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Define Catalytic Leadership
Relationships of Leadership, Change, and Culture
Leadership Concepts to Support Change:
1. Any...
What is
Catalytic Leadership?
Catalyst :: an additional substance
that through its participation
increases the rateof a
(chemical) reaction and with
les...
inferring…
Catalytic Leadership
increases the rate of ____
with less effort
Fill in the _________Adoption
Transition
Transformation
Metamorphosis
Transmorgrification
…
… being able to
lead change
is important
because…
Agile Transformation
is
strategic in
nature.
(Transition, Adoption, etc.)
Top 5 Reasons Agile Projects Failed
Company philosophy/culture at odds w/core agile values
Lack of experience w/agile meth...
• These same reasons have shown up!
• Just some mild shuffling around in percentages and
order.
• Consistently at the top ...
“Culture eats Strategy for breakfast.”
- Peter Drucker
Decisions  Habits  Culture
Evolutionary Theory of Economic Change,
Richard Nelson & Sidney Winder, 1982
Most organizations don’t make fully rationale decisions
those decisions are unknowingly steeped in their habits.
Evil is c...
Decisions  Δ Habits  Δ Culture
• How do we lead this change?
• How do I begin to take action?
• How do I do this when I am not the CIO or other
executive?
"The only definition of a leader is
someone who has followers.”
- Peter Drucker
This means anyone can be a leader.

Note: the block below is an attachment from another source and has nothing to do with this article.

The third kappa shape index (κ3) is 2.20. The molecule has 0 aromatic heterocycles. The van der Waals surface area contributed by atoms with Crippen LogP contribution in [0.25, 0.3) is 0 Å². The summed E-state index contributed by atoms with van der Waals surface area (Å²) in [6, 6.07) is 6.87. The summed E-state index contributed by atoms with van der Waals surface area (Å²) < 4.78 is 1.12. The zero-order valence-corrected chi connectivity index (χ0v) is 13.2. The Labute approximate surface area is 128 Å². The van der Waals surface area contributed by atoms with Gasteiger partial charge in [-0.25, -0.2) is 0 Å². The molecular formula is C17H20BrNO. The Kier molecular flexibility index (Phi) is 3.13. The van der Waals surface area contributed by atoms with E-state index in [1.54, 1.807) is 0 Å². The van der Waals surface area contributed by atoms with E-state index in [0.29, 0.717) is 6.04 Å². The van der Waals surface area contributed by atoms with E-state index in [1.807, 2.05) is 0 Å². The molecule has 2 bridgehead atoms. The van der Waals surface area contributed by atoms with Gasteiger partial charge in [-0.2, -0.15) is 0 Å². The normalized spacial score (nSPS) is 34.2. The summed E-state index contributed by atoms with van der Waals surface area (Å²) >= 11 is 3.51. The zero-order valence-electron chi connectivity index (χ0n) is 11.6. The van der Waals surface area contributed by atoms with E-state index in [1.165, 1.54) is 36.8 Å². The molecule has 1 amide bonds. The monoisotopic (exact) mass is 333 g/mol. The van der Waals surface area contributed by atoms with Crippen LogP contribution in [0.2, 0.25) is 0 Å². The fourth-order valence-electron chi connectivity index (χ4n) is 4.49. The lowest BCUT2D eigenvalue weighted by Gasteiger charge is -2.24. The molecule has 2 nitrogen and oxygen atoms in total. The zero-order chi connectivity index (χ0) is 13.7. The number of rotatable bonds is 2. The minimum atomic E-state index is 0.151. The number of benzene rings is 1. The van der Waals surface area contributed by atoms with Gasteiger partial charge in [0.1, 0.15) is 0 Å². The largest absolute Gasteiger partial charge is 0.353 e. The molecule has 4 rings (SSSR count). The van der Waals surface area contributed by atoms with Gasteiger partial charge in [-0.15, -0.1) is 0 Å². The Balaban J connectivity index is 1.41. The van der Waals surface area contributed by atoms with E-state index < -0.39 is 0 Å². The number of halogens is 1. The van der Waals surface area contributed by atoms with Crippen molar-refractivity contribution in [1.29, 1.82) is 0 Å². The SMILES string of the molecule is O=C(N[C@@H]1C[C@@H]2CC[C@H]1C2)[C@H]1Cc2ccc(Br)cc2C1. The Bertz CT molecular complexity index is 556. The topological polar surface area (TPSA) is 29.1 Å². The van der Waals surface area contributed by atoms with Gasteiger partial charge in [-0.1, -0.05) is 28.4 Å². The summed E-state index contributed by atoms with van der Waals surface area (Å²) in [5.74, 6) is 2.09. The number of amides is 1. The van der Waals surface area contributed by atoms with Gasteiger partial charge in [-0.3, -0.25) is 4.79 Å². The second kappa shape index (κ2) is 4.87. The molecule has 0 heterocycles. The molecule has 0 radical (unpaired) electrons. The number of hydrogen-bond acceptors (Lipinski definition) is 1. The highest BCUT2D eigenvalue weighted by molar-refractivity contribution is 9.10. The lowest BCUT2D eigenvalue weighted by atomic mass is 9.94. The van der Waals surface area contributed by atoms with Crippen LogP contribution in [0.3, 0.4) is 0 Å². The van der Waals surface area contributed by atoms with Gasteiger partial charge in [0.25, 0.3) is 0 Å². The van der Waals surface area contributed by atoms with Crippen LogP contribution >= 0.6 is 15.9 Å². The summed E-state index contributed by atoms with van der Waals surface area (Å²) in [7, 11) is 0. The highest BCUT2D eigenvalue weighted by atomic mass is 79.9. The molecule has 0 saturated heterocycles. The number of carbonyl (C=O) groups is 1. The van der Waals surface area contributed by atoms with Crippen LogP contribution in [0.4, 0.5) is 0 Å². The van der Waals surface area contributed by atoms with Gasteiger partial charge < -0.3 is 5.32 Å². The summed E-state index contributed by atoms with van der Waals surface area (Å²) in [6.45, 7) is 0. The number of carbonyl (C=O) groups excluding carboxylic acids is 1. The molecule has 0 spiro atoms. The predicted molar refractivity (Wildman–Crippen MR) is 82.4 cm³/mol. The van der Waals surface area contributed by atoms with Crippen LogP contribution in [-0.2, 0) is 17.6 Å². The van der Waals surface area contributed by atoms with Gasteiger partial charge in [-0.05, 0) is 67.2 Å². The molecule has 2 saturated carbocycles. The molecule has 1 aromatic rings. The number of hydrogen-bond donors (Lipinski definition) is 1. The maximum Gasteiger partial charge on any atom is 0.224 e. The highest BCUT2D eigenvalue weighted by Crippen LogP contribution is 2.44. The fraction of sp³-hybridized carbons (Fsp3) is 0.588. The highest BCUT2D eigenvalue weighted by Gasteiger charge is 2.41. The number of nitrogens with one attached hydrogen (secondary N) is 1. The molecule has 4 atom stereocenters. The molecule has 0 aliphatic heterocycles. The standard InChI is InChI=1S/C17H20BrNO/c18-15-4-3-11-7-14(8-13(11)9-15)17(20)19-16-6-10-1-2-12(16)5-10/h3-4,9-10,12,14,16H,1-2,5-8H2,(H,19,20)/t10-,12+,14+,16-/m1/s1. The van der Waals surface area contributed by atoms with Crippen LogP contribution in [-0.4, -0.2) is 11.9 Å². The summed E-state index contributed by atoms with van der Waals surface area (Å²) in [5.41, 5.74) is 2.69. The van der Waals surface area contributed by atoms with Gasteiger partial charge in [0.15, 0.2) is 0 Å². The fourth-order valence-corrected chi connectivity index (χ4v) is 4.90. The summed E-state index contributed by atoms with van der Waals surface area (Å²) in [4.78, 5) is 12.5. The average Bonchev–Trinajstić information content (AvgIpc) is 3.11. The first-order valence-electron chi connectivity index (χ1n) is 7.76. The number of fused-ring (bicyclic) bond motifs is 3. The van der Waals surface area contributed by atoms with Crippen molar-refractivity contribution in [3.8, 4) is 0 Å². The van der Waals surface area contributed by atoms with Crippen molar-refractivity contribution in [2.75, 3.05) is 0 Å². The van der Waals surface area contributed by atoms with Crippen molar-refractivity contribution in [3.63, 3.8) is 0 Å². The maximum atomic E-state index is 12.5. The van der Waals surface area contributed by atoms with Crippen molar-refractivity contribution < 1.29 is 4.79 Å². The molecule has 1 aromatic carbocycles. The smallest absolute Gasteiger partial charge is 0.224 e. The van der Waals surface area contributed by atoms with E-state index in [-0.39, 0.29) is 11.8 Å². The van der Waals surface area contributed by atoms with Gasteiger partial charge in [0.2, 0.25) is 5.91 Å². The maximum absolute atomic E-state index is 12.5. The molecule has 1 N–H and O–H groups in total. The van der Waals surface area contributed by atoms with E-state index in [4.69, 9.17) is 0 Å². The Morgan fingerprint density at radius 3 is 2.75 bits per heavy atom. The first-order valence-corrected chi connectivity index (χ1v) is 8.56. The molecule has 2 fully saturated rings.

Corollary: you only have the authority
granted to you by others;
meaning you have const...
“It’s often easier to ask for forgiveness
than to ask permission.”
- RADM Grace Hopper
Start with decisions where
permission is unnecessary.
For meetings you conduct, could you do ANY of these?
• Post purpose and agendas in room
• Send these out in the invite
• M...
When learning information from another, could you
do ANY of these?
• Ask open-ended questions (Turn yes/no questions into ...
Something to remember…
Leadership in a traditional sense
tends to view it in terms of linear
transactions and roles, not o...
• In 5 min, by yourself, write down in WHAT WAYS
my examples (for learning info from another or
conducting organized meeti...
For the next two slides,
record each concept you can
do where permission is
unnecessary.
Some other
Liberating
Structures
TRIZ /
List what you can do to get the worst possible result
Doing any of that? (be bruta...
Some Fearless Change Patterns
Fearless Change and More Fearless Change – Manns & Rising
discuss the ideas at Brown Bags as...
16How many of the sixteen did
you record?
approaches as
these low effort
Think of
= lower riskand
occur in
that you will lead
The changes
Environment
Support
Trust
Where did that come from..?
Build projects around motivated individuals.
Give them the environment and support they need,
and trust them to get the jo...
Environment ∆s
climate and structures,
Examples: the set of
communication paths, authority for
decisions, safety for open
...
“Leadership is the process of creating
an environment in which people
become empowered.”
-Gerald Weinberg
Example Environment Questions:
What stands in the way of change in terms of -
• team size?
• how management conveys direct...
Support ∆s
beyond infrastructure needs…
how communications are conducted
and the resulting decisions
• Cognitive Empathy
• Curiosity
• Commitment
• Congruence
• Work towards shared
mental models
• Ask questions; look for
ro...
Trust ∆s
how risk taking, and thus opening